Two principles guide NSI’s training section: (1) Select those cadres most likely to have impact in the government’s rural system, and (2) Partner with Nepal’s best hospitals to provide quality training.
Choosing the right people for training.
Which workers constitute the ideal rural healthcare team? Who must be present in order to perform an operation, set a fractured arm, manage a patient with fever or a child failing to thrive?
NSI works closely with Nepal’s Ministry of Health to fill gaps in the essential healthcare team. This frequently involves a programmatic approach known as ‘task-shifting’: doing the job with the available workers.
|Anesthesia Assistant||Basic anesthesia for emergency operations||Nurses and paramedicals|
|Biomedical Equipment Technician||Equipment repair and preventive maintenance||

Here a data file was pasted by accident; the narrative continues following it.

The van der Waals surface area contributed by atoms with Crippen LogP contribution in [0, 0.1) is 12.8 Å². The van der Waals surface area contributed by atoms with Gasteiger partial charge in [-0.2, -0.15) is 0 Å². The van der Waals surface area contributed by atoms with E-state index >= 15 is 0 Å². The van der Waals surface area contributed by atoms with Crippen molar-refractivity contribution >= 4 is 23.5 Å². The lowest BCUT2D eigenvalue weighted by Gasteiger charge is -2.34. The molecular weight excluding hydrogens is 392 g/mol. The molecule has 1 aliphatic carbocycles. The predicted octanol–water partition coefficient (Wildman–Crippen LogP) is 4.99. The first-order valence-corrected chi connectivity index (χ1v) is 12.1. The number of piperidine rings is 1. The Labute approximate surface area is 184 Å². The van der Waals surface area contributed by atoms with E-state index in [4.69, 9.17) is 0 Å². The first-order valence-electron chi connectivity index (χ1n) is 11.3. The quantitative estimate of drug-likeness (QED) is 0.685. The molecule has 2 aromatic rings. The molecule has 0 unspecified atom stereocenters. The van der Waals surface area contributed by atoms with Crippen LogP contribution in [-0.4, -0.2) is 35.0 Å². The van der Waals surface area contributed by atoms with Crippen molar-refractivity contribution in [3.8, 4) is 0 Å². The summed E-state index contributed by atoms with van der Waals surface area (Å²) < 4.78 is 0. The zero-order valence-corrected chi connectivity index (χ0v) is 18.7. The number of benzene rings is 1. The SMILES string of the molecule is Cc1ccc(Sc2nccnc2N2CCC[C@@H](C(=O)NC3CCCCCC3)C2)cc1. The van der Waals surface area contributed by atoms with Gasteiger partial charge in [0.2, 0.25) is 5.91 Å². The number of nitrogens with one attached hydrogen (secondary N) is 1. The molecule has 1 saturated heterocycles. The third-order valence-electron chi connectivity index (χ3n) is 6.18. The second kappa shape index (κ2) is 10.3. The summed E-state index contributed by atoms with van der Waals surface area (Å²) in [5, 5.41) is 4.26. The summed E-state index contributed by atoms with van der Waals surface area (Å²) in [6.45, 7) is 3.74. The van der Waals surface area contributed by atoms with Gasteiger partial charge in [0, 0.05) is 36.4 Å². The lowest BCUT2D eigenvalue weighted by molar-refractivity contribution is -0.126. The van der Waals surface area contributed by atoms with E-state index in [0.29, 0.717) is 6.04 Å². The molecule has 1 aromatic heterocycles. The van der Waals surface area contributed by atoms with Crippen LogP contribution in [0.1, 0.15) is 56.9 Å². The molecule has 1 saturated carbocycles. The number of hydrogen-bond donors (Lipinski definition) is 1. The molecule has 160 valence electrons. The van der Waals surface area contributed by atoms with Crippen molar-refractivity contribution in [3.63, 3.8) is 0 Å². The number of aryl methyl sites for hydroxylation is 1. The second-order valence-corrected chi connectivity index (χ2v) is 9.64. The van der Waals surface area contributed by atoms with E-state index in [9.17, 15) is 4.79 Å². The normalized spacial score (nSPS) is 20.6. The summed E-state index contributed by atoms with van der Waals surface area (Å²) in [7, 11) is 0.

College grads and hospital support staff
|Continuing Medical Education||Distance course in patient management||General doctors|
|Continuing Professional Development||Maintaining competence in the medical profession||Doctors, Paramedicals and Nurses|
|Mid-Level Practicum||Clinical skills for general care||Paramedicals|
|Operation Theatre Training Management||Management of Operation Theatre||Nurses|
|Skilled Birth Attendant||Routine and complicated deliveries||Nurses and midwives|
Training through a diverse network.
Quality healthcare training requires clinical experience in an apprenticeship modality. NSI works through a network of larger hospitals – mission, NGO, and government – mostly located outside of Kathmandu.